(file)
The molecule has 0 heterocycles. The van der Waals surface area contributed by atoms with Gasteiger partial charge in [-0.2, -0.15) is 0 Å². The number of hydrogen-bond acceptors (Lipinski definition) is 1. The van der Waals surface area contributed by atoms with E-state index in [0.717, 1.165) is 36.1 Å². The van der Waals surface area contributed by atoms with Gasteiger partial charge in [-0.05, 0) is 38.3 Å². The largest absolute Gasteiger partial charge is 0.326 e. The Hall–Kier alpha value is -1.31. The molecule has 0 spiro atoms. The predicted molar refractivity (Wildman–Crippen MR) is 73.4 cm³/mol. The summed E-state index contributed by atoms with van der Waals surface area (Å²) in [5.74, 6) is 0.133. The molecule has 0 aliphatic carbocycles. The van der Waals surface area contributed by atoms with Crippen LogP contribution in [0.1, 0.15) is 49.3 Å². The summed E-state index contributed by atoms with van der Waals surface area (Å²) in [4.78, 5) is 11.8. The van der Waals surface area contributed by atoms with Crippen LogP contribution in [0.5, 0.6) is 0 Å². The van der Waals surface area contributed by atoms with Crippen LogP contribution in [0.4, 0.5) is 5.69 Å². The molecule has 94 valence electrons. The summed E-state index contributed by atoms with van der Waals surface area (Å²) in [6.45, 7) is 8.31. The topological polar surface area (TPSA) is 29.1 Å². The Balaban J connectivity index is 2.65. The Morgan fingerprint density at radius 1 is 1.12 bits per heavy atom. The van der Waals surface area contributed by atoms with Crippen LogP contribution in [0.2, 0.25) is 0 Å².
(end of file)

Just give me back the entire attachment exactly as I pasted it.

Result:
The molecule has 0 heterocycles. The van der Waals surface area contributed by atoms with Gasteiger partial charge in [-0.2, -0.15) is 0 Å². The number of hydrogen-bond acceptors (Lipinski definition) is 1. The van der Waals surface area contributed by atoms with E-state index in [0.717, 1.165) is 36.1 Å². The van der Waals surface area contributed by atoms with Gasteiger partial charge in [-0.05, 0) is 38.3 Å². The largest absolute Gasteiger partial charge is 0.326 e. The Hall–Kier alpha value is -1.31. The molecule has 0 spiro atoms. The predicted molar refractivity (Wildman–Crippen MR) is 73.4 cm³/mol. The summed E-state index contributed by atoms with van der Waals surface area (Å²) in [5.74, 6) is 0.133. The molecule has 0 aliphatic carbocycles. The van der Waals surface area contributed by atoms with Crippen LogP contribution in [0.1, 0.15) is 49.3 Å². The summed E-state index contributed by atoms with van der Waals surface area (Å²) in [4.78, 5) is 11.8. The van der Waals surface area contributed by atoms with Crippen LogP contribution in [0.5, 0.6) is 0 Å². The van der Waals surface area contributed by atoms with Crippen LogP contribution in [0.4, 0.5) is 5.69 Å². The molecule has 94 valence electrons. The summed E-state index contributed by atoms with van der Waals surface area (Å²) in [6.45, 7) is 8.31. The topological polar surface area (TPSA) is 29.1 Å². The Balaban J connectivity index is 2.65. The Morgan fingerprint density at radius 1 is 1.12 bits per heavy atom. The van der Waals surface area contributed by atoms with Crippen LogP contribution in [0.2, 0.25) is 0 Å².